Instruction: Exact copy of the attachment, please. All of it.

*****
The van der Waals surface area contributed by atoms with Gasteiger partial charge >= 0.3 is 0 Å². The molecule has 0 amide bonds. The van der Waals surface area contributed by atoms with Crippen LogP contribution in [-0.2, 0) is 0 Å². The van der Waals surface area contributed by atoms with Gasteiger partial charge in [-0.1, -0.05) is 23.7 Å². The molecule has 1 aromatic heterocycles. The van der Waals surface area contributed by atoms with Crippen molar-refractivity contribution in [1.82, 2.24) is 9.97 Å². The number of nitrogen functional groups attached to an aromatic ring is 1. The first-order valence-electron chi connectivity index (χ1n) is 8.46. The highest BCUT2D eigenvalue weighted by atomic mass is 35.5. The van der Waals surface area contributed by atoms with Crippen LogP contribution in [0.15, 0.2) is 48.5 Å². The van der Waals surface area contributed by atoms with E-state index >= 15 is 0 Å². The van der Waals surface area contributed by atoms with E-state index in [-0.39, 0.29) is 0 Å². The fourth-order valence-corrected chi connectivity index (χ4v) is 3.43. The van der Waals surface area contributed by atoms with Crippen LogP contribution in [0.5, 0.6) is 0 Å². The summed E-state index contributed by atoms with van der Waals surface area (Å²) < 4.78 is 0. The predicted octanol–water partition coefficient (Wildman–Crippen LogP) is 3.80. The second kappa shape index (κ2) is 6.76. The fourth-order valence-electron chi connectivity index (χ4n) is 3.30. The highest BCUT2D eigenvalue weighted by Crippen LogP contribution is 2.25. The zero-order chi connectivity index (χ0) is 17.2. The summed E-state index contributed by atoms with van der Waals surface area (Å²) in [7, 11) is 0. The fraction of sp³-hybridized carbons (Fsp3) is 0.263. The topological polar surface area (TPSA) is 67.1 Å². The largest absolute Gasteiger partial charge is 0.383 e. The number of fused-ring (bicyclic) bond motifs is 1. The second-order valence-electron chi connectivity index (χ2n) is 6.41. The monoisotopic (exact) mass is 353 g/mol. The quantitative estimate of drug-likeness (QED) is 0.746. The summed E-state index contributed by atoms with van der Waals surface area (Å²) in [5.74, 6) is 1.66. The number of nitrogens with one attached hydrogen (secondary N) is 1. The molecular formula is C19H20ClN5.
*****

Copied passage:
The van der Waals surface area contributed by atoms with Gasteiger partial charge >= 0.3 is 0 Å². The molecule has 0 amide bonds. The van der Waals surface area contributed by atoms with Crippen LogP contribution in [-0.2, 0) is 0 Å². The van der Waals surface area contributed by atoms with Gasteiger partial charge in [-0.1, -0.05) is 23.7 Å². The molecule has 1 aromatic heterocycles. The van der Waals surface area contributed by atoms with Crippen molar-refractivity contribution in [1.82, 2.24) is 9.97 Å². The number of nitrogen functional groups attached to an aromatic ring is 1. The first-order valence-electron chi connectivity index (χ1n) is 8.46. The highest BCUT2D eigenvalue weighted by atomic mass is 35.5. The van der Waals surface area contributed by atoms with Crippen LogP contribution in [0.15, 0.2) is 48.5 Å². The van der Waals surface area contributed by atoms with E-state index >= 15 is 0 Å². The van der Waals surface area contributed by atoms with E-state index in [-0.39, 0.29) is 0 Å². The fourth-order valence-corrected chi connectivity index (χ4v) is 3.43. The van der Waals surface area contributed by atoms with Crippen LogP contribution in [0.5, 0.6) is 0 Å². The summed E-state index contributed by atoms with van der Waals surface area (Å²) < 4.78 is 0. The predicted octanol–water partition coefficient (Wildman–Crippen LogP) is 3.80. The second kappa shape index (κ2) is 6.76. The fourth-order valence-electron chi connectivity index (χ4n) is 3.30. The highest BCUT2D eigenvalue weighted by Crippen LogP contribution is 2.25. The zero-order chi connectivity index (χ0) is 17.2. The summed E-state index contributed by atoms with van der Waals surface area (Å²) in [7, 11) is 0. The fraction of sp³-hybridized carbons (Fsp3) is 0.263. The topological polar surface area (TPSA) is 67.1 Å². The largest absolute Gasteiger partial charge is 0.383 e. The number of fused-ring (bicyclic) bond motifs is 1. The second-order valence-electron chi connectivity index (χ2n) is 6.41. The monoisotopic (exact) mass is 353 g/mol. The quantitative estimate of drug-likeness (QED) is 0.746. The summed E-state index contributed by atoms with van der Waals surface area (Å²) in [5.74, 6) is 1.66. The number of nitrogens with one attached hydrogen (secondary N) is 1. The molecular formula is C19H20ClN5.